The Kovacha company sells data relating to “hundreds of thousands” of mobile phones, according to US authorities.
The US Consumer Protection Agency, the FTC, on Monday sued a data collection company, accused in particular of facilitating the identification of women who went to clinics practicing abortion.
The FTC accuses Kochava of selling geolocation data that tracks a person’s movements, among other things “to and from sensitive locations”, the regulator explained in a press release.
The FTC thus mentions clinics practicing voluntary termination of pregnancy, but also places of worship, accommodation centers for the homeless or victims of domestic violence, as well as addiction treatment centers.
No control over the sale of data
The data sold by Kochava, which relates to “hundreds of thousands” of cell phones, according to the agency, does not include the identities of the owners of those smartphones. But it is possible to find them by cross-referencing, in particular with the addresses where the mobile phones are at night and the names of the owners of these accommodations.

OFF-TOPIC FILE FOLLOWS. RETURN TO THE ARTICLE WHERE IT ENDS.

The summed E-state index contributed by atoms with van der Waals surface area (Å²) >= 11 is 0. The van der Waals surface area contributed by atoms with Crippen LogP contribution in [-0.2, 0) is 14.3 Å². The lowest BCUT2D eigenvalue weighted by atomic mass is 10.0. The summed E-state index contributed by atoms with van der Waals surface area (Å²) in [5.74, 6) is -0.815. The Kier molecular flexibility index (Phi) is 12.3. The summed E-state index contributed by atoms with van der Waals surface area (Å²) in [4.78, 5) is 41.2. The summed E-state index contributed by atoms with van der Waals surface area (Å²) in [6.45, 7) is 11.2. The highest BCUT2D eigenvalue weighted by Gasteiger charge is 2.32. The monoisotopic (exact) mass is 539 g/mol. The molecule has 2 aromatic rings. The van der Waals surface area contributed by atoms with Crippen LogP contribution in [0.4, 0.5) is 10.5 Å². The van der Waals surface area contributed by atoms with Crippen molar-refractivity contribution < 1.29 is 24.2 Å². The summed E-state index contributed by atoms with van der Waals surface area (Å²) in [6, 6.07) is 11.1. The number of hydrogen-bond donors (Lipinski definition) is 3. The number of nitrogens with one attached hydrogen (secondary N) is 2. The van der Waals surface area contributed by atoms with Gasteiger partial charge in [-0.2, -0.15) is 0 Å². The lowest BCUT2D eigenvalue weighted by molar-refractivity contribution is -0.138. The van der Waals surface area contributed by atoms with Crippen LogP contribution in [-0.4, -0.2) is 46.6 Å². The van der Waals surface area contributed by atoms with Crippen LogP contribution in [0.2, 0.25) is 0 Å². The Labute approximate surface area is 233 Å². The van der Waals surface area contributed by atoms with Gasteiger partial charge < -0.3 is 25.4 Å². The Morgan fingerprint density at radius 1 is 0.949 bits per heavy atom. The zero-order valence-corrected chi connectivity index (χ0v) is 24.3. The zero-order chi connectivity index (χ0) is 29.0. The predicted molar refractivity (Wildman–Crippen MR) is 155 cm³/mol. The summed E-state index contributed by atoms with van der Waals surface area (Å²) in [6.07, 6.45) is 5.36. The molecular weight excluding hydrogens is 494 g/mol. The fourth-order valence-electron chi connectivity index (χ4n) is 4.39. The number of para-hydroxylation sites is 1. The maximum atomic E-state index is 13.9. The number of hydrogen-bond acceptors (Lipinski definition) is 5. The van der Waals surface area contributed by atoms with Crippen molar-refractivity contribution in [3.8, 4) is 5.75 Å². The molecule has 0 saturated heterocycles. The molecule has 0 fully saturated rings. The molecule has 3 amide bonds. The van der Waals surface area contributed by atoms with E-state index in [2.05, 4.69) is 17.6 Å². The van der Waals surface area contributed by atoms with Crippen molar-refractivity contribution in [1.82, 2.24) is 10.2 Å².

Owners of the phones are “often unaware that their geolocation data has been purchased and shared by Kochava and have no control over its sale or use”.
By selling this data, Kochava allows others to “identify individuals and expose them to threats, harassment, discrimination, job loss, and even physical abuse,” the FTC argues.
In early July, Google announced that the location data of users visiting an abortion clinic would be automatically erased. Since the Supreme Court ruling, at least 13 US states have made abortion illegal in most cases.